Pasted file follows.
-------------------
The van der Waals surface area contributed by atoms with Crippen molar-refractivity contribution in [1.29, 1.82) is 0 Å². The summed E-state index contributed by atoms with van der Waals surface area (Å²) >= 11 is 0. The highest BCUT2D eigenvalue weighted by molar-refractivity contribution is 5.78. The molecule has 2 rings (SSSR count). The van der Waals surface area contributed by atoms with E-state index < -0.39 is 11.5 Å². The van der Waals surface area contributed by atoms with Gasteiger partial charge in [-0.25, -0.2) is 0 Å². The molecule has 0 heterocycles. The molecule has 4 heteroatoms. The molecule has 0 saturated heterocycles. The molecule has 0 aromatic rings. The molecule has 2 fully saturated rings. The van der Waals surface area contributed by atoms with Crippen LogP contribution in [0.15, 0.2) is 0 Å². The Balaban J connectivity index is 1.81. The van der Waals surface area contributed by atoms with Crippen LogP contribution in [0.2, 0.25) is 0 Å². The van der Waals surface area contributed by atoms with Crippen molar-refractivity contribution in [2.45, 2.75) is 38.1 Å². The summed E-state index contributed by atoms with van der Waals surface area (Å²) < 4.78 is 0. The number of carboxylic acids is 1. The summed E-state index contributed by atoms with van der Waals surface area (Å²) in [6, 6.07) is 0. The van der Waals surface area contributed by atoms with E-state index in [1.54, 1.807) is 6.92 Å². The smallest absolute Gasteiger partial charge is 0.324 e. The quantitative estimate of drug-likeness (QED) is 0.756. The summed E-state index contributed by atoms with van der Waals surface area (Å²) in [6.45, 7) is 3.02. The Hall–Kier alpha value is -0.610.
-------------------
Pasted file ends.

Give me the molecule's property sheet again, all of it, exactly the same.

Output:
The van der Waals surface area contributed by atoms with Crippen molar-refractivity contribution in [1.29, 1.82) is 0 Å². The summed E-state index contributed by atoms with van der Waals surface area (Å²) >= 11 is 0. The highest BCUT2D eigenvalue weighted by molar-refractivity contribution is 5.78. The molecule has 2 rings (SSSR count). The van der Waals surface area contributed by atoms with E-state index < -0.39 is 11.5 Å². The van der Waals surface area contributed by atoms with Gasteiger partial charge in [-0.25, -0.2) is 0 Å². The molecule has 0 heterocycles. The molecule has 4 heteroatoms. The molecule has 0 saturated heterocycles. The molecule has 0 aromatic rings. The molecule has 2 fully saturated rings. The van der Waals surface area contributed by atoms with Crippen LogP contribution in [0.15, 0.2) is 0 Å². The Balaban J connectivity index is 1.81. The van der Waals surface area contributed by atoms with Crippen LogP contribution in [0.2, 0.25) is 0 Å². The van der Waals surface area contributed by atoms with Crippen molar-refractivity contribution in [2.45, 2.75) is 38.1 Å². The summed E-state index contributed by atoms with van der Waals surface area (Å²) < 4.78 is 0. The number of carboxylic acids is 1. The summed E-state index contributed by atoms with van der Waals surface area (Å²) in [6, 6.07) is 0. The van der Waals surface area contributed by atoms with E-state index in [1.54, 1.807) is 6.92 Å². The smallest absolute Gasteiger partial charge is 0.324 e. The quantitative estimate of drug-likeness (QED) is 0.756. The summed E-state index contributed by atoms with van der Waals surface area (Å²) in [6.45, 7) is 3.02. The Hall–Kier alpha value is -0.610.